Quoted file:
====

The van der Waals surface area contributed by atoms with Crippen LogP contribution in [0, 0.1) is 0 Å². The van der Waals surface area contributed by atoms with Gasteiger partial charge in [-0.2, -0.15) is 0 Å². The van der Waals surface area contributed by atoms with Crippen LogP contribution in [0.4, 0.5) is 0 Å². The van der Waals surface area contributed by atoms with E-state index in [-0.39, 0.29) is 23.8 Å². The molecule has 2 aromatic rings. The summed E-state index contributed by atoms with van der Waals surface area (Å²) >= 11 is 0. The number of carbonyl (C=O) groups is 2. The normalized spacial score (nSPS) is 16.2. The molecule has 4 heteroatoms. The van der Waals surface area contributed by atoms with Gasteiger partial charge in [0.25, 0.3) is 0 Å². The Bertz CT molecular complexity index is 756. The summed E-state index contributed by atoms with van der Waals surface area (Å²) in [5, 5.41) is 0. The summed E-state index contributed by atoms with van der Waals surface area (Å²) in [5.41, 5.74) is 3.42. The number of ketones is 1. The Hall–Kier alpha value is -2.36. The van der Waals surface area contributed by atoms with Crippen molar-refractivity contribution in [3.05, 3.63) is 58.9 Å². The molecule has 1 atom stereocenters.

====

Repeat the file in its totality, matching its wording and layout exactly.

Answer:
The van der Waals surface area contributed by atoms with Crippen LogP contribution in [0, 0.1) is 0 Å². The van der Waals surface area contributed by atoms with Gasteiger partial charge in [-0.2, -0.15) is 0 Å². The van der Waals surface area contributed by atoms with Crippen LogP contribution in [0.4, 0.5) is 0 Å². The van der Waals surface area contributed by atoms with E-state index in [-0.39, 0.29) is 23.8 Å². The molecule has 2 aromatic rings. The summed E-state index contributed by atoms with van der Waals surface area (Å²) >= 11 is 0. The number of carbonyl (C=O) groups is 2. The normalized spacial score (nSPS) is 16.2. The molecule has 4 heteroatoms. The van der Waals surface area contributed by atoms with Gasteiger partial charge in [0.25, 0.3) is 0 Å². The Bertz CT molecular complexity index is 756. The summed E-state index contributed by atoms with van der Waals surface area (Å²) in [5, 5.41) is 0. The summed E-state index contributed by atoms with van der Waals surface area (Å²) in [5.41, 5.74) is 3.42. The number of ketones is 1. The Hall–Kier alpha value is -2.36. The van der Waals surface area contributed by atoms with Crippen molar-refractivity contribution in [3.05, 3.63) is 58.9 Å². The molecule has 1 atom stereocenters.